For any of you who follow this blog, you have noted that we are a few days late in getting this posted.

The reason is that I have been fulfilling caregiver responsibilities for the past week for my spouse who had a second hip replacement surgery. I bring this up only because whenever I have to interact with the healthcare system on a personal basis, it only magnifies the frustration and the dismay I feel for each of you who have serious and chronic problems and have to deal with this very broken system on a much more regular basis that do I. Serving as an advocate and on many days as a facilitator for those you who are patients here at NVC, has opened my eyes to the difficulty, the basic inequities, and the inhumanity that is built into our system. Dealing with it on a personal basis only confirms my frustration.


While I have to commend some of the segments of care  - there was a warm and caring surgical nurse, a terrific CRNA who took time and really paid attention to her patient, a MA who listened – but by far the most of the “care team” where much more concerned with filling out paper work and treating the disease/problem rather than treating the person. It is very easy to understand how and why so many errors occur when the emphasis is on process and not on the goal itself.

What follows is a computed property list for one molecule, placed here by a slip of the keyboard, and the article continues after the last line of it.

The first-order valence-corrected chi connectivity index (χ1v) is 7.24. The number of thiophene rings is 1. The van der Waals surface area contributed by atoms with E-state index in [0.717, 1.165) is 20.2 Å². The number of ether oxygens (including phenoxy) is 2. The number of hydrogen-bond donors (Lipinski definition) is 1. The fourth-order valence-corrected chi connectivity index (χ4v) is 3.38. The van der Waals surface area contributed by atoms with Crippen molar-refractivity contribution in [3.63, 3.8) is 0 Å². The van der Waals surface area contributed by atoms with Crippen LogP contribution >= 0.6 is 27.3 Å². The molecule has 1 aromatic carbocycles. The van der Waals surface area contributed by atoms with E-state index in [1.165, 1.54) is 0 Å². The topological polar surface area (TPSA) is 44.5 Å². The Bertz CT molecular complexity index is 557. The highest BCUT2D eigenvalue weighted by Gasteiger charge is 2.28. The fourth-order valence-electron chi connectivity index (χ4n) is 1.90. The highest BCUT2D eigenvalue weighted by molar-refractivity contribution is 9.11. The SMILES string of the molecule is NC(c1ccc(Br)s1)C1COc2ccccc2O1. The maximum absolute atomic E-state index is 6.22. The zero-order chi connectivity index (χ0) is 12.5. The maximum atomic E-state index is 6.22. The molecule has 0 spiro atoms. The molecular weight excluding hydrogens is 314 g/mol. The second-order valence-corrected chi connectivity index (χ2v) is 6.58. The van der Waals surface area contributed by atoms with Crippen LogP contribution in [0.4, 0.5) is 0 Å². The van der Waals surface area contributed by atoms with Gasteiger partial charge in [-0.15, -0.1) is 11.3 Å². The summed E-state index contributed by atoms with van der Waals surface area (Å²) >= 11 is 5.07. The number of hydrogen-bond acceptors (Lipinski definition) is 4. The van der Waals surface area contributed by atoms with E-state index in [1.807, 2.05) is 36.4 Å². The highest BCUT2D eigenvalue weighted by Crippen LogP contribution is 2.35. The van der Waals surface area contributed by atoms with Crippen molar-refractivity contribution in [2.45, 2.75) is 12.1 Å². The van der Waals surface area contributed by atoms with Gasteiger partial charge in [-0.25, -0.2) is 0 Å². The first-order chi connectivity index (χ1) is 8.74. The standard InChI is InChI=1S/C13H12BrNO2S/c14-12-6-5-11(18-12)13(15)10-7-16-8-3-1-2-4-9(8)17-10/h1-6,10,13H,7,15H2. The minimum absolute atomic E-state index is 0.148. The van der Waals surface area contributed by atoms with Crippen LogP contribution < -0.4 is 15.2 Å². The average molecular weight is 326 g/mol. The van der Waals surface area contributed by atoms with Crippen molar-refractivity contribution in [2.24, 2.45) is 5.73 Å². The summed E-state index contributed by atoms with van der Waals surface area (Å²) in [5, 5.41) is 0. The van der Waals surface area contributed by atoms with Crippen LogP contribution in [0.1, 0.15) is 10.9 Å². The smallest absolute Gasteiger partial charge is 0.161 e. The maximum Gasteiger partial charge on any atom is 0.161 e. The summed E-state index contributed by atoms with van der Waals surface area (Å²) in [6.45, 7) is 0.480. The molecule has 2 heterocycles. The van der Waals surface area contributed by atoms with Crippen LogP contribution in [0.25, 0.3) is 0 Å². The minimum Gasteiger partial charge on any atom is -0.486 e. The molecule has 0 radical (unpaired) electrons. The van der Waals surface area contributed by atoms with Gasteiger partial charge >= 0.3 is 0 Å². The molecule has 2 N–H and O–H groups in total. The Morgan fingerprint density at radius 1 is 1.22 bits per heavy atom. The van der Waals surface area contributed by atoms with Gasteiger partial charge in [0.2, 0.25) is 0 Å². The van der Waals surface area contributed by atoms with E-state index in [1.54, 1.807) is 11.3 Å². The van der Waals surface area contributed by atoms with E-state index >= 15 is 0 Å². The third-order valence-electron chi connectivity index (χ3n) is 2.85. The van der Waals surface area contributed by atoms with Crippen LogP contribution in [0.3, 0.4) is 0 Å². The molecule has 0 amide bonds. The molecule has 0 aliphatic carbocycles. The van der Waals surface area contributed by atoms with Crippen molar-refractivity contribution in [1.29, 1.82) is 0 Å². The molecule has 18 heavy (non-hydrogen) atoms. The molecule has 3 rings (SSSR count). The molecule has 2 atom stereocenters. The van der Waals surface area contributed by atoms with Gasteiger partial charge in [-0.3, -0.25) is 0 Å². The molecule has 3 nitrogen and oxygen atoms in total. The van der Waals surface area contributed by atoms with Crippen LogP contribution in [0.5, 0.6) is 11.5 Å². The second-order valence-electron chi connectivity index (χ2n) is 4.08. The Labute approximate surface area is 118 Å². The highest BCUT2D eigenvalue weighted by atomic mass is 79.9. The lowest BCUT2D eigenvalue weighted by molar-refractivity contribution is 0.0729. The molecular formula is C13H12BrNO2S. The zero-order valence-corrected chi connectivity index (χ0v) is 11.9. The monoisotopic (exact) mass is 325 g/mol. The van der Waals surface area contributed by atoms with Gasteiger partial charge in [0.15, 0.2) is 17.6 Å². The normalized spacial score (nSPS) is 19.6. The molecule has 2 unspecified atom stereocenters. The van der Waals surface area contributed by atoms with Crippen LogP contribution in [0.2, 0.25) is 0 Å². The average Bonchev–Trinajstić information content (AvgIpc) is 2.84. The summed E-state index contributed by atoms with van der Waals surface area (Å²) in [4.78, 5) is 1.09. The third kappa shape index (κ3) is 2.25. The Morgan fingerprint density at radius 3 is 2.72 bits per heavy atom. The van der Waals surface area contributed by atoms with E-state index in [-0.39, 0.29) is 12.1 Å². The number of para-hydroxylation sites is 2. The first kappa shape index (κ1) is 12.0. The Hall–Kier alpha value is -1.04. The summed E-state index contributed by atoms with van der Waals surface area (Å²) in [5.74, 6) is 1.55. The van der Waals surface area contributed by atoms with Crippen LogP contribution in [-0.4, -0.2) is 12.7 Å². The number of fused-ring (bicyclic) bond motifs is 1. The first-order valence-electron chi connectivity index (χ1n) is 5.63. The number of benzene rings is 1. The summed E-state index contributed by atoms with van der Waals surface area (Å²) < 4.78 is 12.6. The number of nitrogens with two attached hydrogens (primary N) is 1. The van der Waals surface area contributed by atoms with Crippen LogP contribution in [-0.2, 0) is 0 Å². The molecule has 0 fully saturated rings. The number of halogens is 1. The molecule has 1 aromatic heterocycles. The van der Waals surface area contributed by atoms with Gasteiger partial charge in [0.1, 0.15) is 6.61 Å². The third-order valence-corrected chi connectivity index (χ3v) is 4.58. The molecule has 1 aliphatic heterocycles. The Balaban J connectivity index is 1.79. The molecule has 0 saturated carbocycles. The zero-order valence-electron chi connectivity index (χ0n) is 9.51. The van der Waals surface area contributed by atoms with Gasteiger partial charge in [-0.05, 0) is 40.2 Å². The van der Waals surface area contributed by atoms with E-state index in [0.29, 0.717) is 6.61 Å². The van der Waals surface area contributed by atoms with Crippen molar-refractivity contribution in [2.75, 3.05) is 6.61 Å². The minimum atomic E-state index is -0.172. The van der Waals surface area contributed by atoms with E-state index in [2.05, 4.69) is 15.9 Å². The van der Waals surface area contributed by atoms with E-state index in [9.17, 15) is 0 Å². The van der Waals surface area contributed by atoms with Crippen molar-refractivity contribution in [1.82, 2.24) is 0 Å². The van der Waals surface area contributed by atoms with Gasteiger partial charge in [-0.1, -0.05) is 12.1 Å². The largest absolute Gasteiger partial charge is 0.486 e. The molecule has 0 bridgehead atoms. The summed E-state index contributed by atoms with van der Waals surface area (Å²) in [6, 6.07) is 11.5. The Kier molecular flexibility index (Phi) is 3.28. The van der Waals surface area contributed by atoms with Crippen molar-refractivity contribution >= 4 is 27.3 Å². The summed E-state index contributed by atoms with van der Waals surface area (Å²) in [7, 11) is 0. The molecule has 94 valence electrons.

How have we gotten to this point? Yes, the paper work is onerous, the repetition is a foolish waste of time and something that a portable medical record would fix – how about having the patient carry the record from one provider to the next and sign off on the transfers? How about taking into account the patient in some of the scheduling? It is our job to care for people but it seems we have forgotten that “people” are individuals, each with their own personalities, needs and wants. In our rush to protect ourselves from law suits, our rush to bill as much as we can, and perhaps even our rush to make sure we are able to disassociate ourselves from our fellow person’s suffering, have we turned our system of care into a mechanized, inhumane process.


At the Neuro Vitality Center we are committed to each person who comes through our door – patient, caregiver, friend or family. Each person has value and worth and must be treated with the dignity they deserve. Expect this from us. Maybe someday you will be able to expect it from other providers. It is what we hope for each of you.